Over the last 15 years, Egypt has been undergoing a transformation into an increasingly market-oriented economy. It currently holds lower-middle-income status. GNI per capita stood at $3340 during FY 2014/15, according to World Bank figures. While there is substantial potential to push the country towards middle-income status, GDP growth rates were stalled – first by the global economic crisis and then by political instability. Nevertheless, the economy grew at a rate of about 4% in FY 2014/15 and FY 2015/16. The economy has a significant degree of diversification. Manufacturing is the biggest industry, accounting for 16.6% in FY 2015/16, according to a report from Beirut-based Bank Audi. This is followed by wholesale and retail trade (12.9%) and the extractive industries (12.8%). While the country has limited arable land, agriculture still comprises a key part of Egypt’s economic make-up. In 2015 it accounted for 11.2% of GDP.
Other important contributors to the economy, beyond a public sector that accounts for approximately 11.2% of GDP, are construction (4.8%), and transportation and storage (4.3%). Tourism has traditionally played a significant role in the country’s economy, but political turmoil and security concerns have meant that in FY 2014/15 it accounted for only 1.8% of GDP.
Egypt’s land area, which covers 995,450, sq km, is dominated by an expansive desert. On the Sinai Peninsula in the east, this manifests itself in a dry, barren mountainscape. In the west, there is a rolling desert punctuated by oases. To the south, the land merges into the great sand seas of the Sahara. However, the fertile Nile Valley bisects an inhospitable environment that dominates much of the country. The valley culminates in the sprawling Nile Delta on the North Coast. Egypt also has 2450 km of Mediterranean coastline and borders Israel, the Palestinian Territories, Libya and Sudan.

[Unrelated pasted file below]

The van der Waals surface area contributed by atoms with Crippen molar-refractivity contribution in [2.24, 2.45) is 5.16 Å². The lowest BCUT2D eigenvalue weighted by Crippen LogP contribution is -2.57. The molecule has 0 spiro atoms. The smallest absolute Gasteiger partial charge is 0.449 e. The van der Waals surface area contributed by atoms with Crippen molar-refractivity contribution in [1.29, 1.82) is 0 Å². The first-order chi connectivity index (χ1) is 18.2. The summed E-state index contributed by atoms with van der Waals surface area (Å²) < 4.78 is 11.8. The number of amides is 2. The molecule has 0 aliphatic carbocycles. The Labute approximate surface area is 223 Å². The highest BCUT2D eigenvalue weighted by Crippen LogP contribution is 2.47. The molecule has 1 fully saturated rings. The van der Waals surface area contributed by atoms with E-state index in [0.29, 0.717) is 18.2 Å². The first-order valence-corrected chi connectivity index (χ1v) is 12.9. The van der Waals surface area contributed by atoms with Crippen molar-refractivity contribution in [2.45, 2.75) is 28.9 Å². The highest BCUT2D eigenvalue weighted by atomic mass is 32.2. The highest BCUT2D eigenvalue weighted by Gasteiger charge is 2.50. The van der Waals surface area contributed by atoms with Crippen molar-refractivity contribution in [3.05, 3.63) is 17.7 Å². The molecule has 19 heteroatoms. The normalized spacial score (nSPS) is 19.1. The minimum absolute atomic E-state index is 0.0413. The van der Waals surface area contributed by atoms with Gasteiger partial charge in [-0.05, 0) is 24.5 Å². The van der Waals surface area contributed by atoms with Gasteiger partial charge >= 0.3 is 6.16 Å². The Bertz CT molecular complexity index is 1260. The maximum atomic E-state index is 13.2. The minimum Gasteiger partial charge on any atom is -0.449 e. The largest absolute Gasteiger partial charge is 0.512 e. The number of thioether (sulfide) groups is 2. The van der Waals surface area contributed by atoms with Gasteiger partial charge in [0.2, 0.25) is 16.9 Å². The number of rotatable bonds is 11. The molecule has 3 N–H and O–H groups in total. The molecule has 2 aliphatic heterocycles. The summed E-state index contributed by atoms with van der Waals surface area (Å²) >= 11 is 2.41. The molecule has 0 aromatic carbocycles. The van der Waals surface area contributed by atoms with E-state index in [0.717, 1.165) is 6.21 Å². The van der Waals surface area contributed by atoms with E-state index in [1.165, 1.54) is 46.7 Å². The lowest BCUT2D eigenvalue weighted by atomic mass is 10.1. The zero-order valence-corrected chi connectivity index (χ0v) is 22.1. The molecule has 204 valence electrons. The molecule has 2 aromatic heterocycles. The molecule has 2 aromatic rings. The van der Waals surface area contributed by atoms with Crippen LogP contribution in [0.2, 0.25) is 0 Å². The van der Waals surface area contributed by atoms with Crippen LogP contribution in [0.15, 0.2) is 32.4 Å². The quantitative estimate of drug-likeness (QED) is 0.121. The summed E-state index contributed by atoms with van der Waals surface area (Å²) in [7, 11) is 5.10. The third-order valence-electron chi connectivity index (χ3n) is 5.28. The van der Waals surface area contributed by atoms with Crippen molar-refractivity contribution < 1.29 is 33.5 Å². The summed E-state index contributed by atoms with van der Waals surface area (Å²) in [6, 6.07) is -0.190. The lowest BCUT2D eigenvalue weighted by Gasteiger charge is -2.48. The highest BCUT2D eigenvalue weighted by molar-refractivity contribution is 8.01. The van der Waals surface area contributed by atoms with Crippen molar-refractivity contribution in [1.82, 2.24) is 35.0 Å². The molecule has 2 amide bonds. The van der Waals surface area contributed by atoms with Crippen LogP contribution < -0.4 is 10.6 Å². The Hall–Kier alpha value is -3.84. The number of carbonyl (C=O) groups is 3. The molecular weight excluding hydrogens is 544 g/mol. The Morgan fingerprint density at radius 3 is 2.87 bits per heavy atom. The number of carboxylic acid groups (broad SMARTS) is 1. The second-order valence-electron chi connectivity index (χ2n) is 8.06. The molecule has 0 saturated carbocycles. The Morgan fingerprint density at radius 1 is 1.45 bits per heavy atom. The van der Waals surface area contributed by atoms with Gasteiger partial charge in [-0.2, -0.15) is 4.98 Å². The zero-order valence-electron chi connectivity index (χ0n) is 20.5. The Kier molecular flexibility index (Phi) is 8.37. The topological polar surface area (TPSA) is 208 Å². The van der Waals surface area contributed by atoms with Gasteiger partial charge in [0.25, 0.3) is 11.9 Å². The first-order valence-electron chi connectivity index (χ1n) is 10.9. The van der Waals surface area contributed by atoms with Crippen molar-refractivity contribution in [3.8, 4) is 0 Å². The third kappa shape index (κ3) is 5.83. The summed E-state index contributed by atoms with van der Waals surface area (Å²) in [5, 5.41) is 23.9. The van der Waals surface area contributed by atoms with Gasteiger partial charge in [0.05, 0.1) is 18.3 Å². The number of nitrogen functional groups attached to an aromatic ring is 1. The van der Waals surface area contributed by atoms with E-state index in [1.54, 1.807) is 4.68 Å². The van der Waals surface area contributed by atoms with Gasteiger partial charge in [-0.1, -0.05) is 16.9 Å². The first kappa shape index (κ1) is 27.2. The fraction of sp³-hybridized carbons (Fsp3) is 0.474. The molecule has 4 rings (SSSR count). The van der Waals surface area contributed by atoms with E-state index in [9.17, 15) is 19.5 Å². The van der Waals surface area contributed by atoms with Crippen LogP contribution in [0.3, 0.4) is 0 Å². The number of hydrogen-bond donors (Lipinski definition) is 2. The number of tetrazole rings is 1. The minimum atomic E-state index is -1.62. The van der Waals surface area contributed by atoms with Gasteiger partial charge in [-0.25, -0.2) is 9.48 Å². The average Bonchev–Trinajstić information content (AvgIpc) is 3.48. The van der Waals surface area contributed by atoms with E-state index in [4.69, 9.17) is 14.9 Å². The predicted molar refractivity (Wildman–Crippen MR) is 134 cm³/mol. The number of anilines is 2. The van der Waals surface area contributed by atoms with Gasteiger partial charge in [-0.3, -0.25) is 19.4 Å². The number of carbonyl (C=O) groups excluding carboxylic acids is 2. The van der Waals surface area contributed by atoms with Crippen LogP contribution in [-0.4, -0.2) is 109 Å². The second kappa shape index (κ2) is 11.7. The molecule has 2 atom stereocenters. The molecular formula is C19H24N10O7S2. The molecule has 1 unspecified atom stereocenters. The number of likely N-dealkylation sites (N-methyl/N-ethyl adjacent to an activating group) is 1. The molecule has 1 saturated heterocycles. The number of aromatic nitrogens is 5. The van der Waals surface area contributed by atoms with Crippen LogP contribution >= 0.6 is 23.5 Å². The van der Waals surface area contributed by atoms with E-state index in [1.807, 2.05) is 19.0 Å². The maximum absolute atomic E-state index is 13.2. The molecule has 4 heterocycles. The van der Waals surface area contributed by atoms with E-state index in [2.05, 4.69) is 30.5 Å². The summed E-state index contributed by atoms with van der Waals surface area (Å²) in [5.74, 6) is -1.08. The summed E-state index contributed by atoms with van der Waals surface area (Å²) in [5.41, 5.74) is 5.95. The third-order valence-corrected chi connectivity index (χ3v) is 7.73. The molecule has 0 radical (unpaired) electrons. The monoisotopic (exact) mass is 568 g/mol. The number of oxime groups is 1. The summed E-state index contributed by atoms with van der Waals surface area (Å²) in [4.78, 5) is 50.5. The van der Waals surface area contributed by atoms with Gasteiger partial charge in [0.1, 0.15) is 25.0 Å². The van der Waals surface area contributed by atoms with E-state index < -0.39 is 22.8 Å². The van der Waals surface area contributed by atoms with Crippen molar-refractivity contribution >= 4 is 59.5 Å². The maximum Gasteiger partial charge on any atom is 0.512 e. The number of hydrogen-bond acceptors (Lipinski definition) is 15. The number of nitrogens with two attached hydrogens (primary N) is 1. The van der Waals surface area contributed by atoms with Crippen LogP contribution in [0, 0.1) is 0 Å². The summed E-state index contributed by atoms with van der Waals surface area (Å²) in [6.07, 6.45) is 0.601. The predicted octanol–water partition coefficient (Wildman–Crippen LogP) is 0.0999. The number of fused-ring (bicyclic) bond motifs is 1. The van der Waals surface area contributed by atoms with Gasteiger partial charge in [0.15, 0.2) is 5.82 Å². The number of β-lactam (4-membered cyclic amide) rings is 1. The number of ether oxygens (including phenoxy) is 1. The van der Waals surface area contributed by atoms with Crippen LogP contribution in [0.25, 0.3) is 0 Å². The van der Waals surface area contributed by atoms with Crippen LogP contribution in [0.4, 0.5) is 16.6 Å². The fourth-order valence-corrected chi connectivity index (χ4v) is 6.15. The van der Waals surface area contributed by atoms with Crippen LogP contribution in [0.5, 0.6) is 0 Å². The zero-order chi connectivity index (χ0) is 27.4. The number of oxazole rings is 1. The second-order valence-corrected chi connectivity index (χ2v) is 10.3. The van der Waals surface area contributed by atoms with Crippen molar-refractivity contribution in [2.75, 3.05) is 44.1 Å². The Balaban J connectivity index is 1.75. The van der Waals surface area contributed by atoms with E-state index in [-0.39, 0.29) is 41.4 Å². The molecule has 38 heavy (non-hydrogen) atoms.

The Egyptian landscape is a binary affair, with lonely, hostile deserts and lush, fertile flood plains. This climatic and topographical contrast means that 95% of the country’s population lives on less than 5% of the country’s land along the banks of the Nile River. Indeed, the Nile Valley is among the most densely populated areas in the world, with an average of 1540 people per sq km.
Egypt is subject to a desert climate with mild winters and hot, dry summers. In the desert interior, summer temperatures range from an average high of 43°C to a nighttime low of 7°C. In the winter, it ranges from an average low of 0°C to a high of 18°C. The range along the coastal strip is not quite as wide. Summer temperatures there average a high of 30°C, while the winter low is 14°C. Although the coast has more manageable temperatures, it is prone to summer humidity. In Alexandria, humidity can reach as high as 77% during the summer. The north of the country is also subject to the khamseen, a spring wind lasting for 50 days that brings sand, dust and heat. These wind gusts can reach speeds of up to 140 km per hour.